Fantasy has many subgenres.
For example, there's High Fantasy, full of epic quests and forsooths and the Fae. There's Urban Fantasy, where magic and today's gritty streets meet. There's Sword and Sorcery, featuring barbarians and thieves and ancient evil wizards in tall black towers. There's a great deal of argument over whether Magical Realism counts as fantasy or not, but I do count it. There's Generic Fantasy, a.k.a. Gen-Fan, with humanoid races and landscapes ripped straight from a D&D game. There's Fairytale Fantasy, reworkings of traditional folktales. There's Dark Fantasy, which is the label I apply to horror that I like. There's Meta-Fantasy, which explores and deconstructs the tropes of other kinds of fantasy. And so on.
I'm exaggerating and caricaturing those subgenres, but that's okay because I have no interest in actually discussing any of them right now. No, what I'm here to talk about today is a fantasy subgenre that I've been aware of for a long time but didn't get around to naming for a while:
I call it Wacky Fantasy.
Some Wacky Fantasy stories that are submitted to us want to have been written by Terry Pratchett; some by Douglas Adams; some by Piers Anthony. (But that's more a matter of comic style than of setting or characters or plots; the stories I'm talking about don't really resemble those authors' works much overall, and I'm not saying that those authors write Wacky Fantasy per se.) Some want to be screwball comedies. Most of them are set, more or less, in generic D&Dland, or sometimes darkest Tolkienclonia. Most of them feature at least one comic Dwarf character; many feature at least one comic wizard. Many of them feature exaggerated versions of modern bureaucracy and/or other features of modern life transplanted into a fantasy world. Many feature comic names for people, races, or places, usually repurposed modern English words. All of them feature attempts at comic situations. And we see quite a few of them.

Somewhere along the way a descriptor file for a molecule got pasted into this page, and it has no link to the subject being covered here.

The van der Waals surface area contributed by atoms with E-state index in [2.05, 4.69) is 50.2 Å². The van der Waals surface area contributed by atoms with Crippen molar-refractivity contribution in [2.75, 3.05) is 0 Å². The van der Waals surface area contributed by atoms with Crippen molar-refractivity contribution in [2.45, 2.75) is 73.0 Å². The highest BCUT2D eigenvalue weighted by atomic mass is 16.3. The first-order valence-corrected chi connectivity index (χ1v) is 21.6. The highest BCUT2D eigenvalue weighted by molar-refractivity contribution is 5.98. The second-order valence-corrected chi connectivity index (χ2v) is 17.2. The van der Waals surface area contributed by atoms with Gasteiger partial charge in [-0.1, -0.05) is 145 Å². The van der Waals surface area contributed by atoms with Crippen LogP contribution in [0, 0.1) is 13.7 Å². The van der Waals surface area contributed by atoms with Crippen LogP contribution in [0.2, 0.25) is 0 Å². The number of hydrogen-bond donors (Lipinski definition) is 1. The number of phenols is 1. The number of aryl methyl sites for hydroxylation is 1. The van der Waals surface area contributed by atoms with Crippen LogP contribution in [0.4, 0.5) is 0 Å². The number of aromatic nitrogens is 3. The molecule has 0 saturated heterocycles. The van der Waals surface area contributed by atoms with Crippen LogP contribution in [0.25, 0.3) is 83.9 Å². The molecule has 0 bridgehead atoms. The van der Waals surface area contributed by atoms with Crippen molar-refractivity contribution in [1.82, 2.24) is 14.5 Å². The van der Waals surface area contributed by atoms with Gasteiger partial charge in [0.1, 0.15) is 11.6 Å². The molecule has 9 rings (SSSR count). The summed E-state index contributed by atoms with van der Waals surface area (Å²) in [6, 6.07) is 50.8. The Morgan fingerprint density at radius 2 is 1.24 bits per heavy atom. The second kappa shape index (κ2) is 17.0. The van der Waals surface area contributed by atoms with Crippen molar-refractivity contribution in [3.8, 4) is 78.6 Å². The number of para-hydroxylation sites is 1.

And I'm sorry to say that most of them fall flat, for me. Which really mostly means that they don't fit my sense of humor.
I'm not usually fond of really goofy or wacky humor in general. There are exceptions, and there are certainly some forms of fun silliness that appeal to me in some contexts, but when you mix it with D&D races and situations, the chances of my liking that kind of thing are very slim.
This is just a description of my own tastes, not a knock on a story's Objective Quality. There are many fine comic works, in all sorts of genres and media, that are widely admired that don't fit my sense of humor, from Bringing Up Baby to The Simpsons. Senses of humor are notoriously idiosyncratic, and it can be hard for a writer to find an editor whose sense of humor matches theirs.
But SH, alas, isn't really a good market for this kind of story.
(Wrote this in October 2007, but somehow never got around to posting it.)